Of course, no visit to Liverpool is complete without worshipping at the altar of the Beatles – but first we paid homage to another famous son, Billy Fury.

But then it was nothing but Beatles, including a picture of the lads made from jelly beans!

We finally staggered on to the 7.45pm train, thankfully not in a Quiet carriage – mind you, even we had run out of steam by now,  and were to be found fast asleep, with our mouths open, as the train approached London. It was a big day, but worth it to meet the newest member of the Dowden clan, bless her.

Poor Sue had to work all day Wednesday so Joyce and I were left to our own devices. We had a slowish start as Joyce had to sort out her return journey to Brittany as the French rail workers had decided on Tuesday afternoon to do random strikes and had cancelled her one and only train from Lille to L’Orient the next day, bless them. And of course Eurostar wouldn’t give her a refund on that part of the journey as they were running. Poor love ended up buying another Eurostar ticket, but this time departing St Pancras at 8am, and then having to change trains at Lille for Paris and then waiting for a train to L’Orient. It took her 12 hours to get home. Yuck. Plus it meant that I missed out having brunch with her the next day, double yuck and merde.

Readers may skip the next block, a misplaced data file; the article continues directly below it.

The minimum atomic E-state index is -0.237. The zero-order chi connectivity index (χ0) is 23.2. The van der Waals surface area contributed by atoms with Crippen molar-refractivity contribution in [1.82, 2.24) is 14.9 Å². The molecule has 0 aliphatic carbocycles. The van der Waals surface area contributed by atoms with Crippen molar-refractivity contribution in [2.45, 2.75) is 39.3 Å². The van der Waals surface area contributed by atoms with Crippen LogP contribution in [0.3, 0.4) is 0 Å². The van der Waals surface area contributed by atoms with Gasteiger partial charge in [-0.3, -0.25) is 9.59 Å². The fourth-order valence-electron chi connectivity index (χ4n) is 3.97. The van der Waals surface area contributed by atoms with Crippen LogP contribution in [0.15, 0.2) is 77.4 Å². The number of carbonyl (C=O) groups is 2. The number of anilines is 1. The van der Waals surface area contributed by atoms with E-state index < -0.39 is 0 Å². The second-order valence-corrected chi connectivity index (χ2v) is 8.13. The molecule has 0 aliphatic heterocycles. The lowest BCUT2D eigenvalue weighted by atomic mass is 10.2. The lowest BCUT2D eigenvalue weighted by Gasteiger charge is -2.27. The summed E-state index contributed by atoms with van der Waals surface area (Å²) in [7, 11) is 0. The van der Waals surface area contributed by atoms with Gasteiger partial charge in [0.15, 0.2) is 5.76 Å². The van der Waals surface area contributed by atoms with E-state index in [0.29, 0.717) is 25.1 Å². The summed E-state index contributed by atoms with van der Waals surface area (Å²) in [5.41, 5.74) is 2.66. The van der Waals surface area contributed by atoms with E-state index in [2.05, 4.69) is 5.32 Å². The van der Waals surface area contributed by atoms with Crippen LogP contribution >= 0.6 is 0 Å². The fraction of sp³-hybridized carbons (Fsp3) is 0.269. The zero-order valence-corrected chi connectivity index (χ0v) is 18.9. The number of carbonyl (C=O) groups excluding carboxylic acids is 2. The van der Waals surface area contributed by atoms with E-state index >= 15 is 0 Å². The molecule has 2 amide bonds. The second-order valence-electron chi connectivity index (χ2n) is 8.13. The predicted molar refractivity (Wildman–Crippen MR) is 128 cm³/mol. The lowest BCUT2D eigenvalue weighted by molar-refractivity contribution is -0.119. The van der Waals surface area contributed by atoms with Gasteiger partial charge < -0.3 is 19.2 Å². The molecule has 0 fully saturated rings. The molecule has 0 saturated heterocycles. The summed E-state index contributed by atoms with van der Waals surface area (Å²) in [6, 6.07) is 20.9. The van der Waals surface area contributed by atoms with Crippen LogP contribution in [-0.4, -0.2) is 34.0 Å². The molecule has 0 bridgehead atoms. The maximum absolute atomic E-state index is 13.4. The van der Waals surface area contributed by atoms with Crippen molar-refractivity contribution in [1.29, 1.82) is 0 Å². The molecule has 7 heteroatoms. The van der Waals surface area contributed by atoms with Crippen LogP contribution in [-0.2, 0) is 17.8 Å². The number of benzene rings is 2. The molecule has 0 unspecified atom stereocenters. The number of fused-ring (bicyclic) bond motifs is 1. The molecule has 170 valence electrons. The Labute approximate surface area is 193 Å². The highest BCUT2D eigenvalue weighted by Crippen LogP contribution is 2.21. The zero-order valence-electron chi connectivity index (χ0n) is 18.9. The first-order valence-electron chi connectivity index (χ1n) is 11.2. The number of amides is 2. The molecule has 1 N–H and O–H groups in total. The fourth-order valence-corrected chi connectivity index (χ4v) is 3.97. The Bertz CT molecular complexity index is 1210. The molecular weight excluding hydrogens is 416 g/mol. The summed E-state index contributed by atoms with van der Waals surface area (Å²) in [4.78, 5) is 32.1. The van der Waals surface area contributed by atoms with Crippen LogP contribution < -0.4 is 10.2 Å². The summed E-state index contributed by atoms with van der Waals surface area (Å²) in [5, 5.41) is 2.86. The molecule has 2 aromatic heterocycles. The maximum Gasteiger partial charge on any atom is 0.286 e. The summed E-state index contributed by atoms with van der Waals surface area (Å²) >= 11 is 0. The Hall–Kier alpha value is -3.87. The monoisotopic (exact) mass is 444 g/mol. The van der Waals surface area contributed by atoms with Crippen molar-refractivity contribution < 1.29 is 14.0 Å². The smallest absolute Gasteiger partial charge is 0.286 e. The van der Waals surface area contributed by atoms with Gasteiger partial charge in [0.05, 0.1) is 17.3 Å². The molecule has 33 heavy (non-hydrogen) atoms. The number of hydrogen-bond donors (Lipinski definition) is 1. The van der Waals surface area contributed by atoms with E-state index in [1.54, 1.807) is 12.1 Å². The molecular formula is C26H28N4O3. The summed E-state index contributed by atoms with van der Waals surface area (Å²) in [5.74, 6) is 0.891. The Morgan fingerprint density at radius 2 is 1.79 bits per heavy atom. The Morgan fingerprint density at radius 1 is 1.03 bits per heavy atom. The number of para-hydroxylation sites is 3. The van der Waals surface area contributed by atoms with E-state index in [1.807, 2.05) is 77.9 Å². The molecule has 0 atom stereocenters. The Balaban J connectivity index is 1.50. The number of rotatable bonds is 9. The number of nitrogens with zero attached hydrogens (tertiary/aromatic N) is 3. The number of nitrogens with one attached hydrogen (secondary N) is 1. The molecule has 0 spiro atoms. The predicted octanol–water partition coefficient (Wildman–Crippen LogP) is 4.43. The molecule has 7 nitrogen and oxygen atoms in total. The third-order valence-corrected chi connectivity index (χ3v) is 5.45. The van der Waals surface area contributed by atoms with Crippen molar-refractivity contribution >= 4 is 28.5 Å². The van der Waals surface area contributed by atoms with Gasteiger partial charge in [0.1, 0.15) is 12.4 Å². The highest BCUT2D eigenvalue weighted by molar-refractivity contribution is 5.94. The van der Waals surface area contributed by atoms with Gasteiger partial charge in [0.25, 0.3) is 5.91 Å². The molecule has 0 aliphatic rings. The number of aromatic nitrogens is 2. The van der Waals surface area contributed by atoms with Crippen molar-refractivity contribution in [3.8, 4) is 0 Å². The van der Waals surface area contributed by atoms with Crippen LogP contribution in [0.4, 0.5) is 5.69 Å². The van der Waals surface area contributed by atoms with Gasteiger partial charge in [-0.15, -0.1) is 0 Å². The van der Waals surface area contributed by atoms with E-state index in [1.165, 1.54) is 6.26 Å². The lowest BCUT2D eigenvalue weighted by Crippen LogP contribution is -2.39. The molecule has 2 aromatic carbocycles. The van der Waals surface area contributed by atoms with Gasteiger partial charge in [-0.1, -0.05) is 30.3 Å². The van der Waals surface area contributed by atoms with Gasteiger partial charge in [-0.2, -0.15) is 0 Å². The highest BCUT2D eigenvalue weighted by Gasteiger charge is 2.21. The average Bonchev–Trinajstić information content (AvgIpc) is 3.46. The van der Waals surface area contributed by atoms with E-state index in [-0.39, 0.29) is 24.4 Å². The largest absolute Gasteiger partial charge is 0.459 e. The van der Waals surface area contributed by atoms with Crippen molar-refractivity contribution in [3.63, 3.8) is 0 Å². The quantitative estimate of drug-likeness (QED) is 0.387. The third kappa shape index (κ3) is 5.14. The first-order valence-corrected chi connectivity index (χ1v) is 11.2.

Anyway, that sorted we headed off under a grey and gloomy sky for the Chelsea Physic Garden. We arrived just in time for a tour, which was just terrific – thank you Kate. Funny and informative, she really brought this fascinating garden alive for us. It is a beautiful oasis, hidden away behind its walls – a veritable secret garden.